Hands-on: Hulu Plus on the Samsung BD-C6900

CNET takes a hands-on look at the new premium Hulu Plus service on the Samsung BD-C6900 Blu-ray player.

Matthew Moskovciak Senior Associate Editor / Reviews - Home theater
Covering home audio and video, Matthew Moskovciak helps CNET readers find the best sights and sounds for their home theaters. E-mail Matthew or follow him on Twitter @cnetmoskovciak.
Matthew Moskovciak
4 min read
Hulu Plus on the Samsung BD-C6900 Blu-ray player.
Hulu Plus on the Samsung BD-C6900 Blu-ray player. Matthew Moskovciak/CNET

We've looked at Hulu Plus on the iPhone and iPad, which looks a lot like Hulu on the Web, but Hulu Plus on Samsung home theater devices (thankfully) features a completely different user interface. We fired up the Samsung BD-C6900, downloaded Hulu Plus from Samsung Apps, and were up and running in minutes. We're going to focus on the user experience in a home theater environment; for more information about exactly what Hulu Plus offers and how it compares with other media options, check out Scott Stein's analysis.

Hulu Plus on the Samsung BD-C6900 (photos)

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User interface
Hulu Plus on the BD-C6900 looks much different than Hulu on the Web; it's a 10-foot user interface that shows less information at once, but it's easy to navigate with a remote control.

Videos continue playing in a "picture-in-picture" window if you browse while watching a video. Matthew Moskovciak/CNET

The initial screen has a carousel of featured content and there are several categories to browse from on the bottom, such as "Browse TV," "Recently Added," "Most Popular," and "Queue." If you select "Browse TV," there are several additional filters ("TV Shows with Full Episodes," "All TV Shows," "Networks"), plus the ability to sort alphabetically.

The shows are aligned horizontally--like Netflix's standard-streaming interface--with a photo, the overall user rating of the show, and a short description. Clicking on a show brings up a similar interface, with all of the episodes listed. If you're watching a program and go back to browsing, the video you're watching continues playing in a small window in the upper-right-hand corner, which feels pretty slick.

Our queue was overflowing because of the lag of folders or nesting in Hulu Plus' interface. Matthew Moskovciak/CNET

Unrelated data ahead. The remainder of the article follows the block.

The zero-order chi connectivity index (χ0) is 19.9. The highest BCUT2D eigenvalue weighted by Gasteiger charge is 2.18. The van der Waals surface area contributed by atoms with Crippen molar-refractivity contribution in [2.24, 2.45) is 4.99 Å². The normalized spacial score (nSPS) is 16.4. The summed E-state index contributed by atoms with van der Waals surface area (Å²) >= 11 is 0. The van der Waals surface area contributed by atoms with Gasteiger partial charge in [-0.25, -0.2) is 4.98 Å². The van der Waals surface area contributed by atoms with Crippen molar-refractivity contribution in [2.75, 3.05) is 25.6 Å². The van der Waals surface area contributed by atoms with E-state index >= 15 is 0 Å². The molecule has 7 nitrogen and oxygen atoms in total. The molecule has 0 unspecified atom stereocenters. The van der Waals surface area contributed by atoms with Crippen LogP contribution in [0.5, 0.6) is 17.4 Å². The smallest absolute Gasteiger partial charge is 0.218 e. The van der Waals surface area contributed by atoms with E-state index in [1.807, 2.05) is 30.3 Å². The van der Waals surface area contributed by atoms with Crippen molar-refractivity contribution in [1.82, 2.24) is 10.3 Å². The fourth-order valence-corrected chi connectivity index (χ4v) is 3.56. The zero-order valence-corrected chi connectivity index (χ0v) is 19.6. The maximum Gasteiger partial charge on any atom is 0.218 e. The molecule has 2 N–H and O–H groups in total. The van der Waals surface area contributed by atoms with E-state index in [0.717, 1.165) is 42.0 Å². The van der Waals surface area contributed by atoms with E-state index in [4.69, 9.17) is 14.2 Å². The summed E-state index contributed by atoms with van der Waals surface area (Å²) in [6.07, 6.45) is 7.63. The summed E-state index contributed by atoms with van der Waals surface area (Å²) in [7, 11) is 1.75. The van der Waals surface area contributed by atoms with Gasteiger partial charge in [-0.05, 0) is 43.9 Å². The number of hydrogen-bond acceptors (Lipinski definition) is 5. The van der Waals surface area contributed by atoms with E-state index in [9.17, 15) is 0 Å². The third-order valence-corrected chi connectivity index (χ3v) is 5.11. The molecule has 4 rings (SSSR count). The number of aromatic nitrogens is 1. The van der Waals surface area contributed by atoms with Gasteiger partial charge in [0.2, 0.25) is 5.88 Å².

There's also a search, which works reasonably well; popular shows like "30 Rock," "24," and "The Office" showed up for us. On the other hand, entering search terms is predictably tedious via the virtual keyboard. You're better off searching on a laptop and adding shows to your queue.

The queue itself is a good idea, although we'd advise being judicious about what you put there. We loaded up our queue with a couple of old TV series we liked, but were overwhelmed to find that all the episodes were listed in the queue; there are no folders for shows or seasons, and scrolling past 20 or so episodes horizontally is tiring. That's unfortunate, because the Hulu Web site does a great job of grouping shows and seasons together.

Also note that not everything available on the Hulu Web site is available for streaming on Hulu Plus; we added a few episodes of the new FX show "Louie" to our queue using the Hulu Web site, but it didn't show up on the Samsung BD-C6900. There's also a section for recommendations, which is another good idea, but we generally don't find Hulu's recommendations that useful compared with, say, Netflix, which often suggests movies and TV shows we'd actually like to watch.

Image quality

We were impressed with the image quality of "HD" shows like "Arrested Development," and we appreciated the "HD" indicator in the status bar. Matthew Moskovciak/CNET

Though it varies significantly from program to program, overall we were very impressed with Hulu Plus' image quality. Shows like "Lost" and "Arrested Development" were comparable with what you'd see on an HD cable channel. There are very few compression artifacts on shows listed as "HD," and even a room full of picky CNET editors agreed that it looked "good enough." That's impressive, especially considering we were watching on a 58-inch plasma.

We did notice that some shows, such as "Parks and Recreation," seemed to be considerably softer overall (even though its listed as an "HD" program), looking more like DVD-level image quality with occasional jaggies visible. Like any streaming-video service, image quality also depends on your Internet connection and home network.

As a side note, image quality purists will also note that Hulu Plus doesn't completely fill the screen if your HDTV is set to "dot-by-dot" mode; there are very slim black bars on all sides of the image. It's easily fixed by switching the TV to a mode with slight overscan (on our Samsung PN58B650, it's called "16:9"), but we would prefer a true screen-filling picture. Still, that's a nitpick, as we didn't notice it at all once we switched modes.

Hulu Plus is still in "preview," but the software feels like the finished product to us. The user interface is already a step up from even the latest Netflix interface on Blu-ray players, which is still mostly limited to titles already in your queue. There are plenty of limitations and caveats (pricing and content, to name a few), but we already consider Hulu Plus to be one of the premier streaming services available on connected Blu-ray players, nearly in the same tier as Netflix, Vudu, and Amazon Video On Demand.

Until the fall, Hulu Plus will only be available on Samsung Blu-ray players and the PS3 Slim (as well as several other non-Blu-ray devices), and it's definitely worth taking into consideration when choosing a Blu-ray player.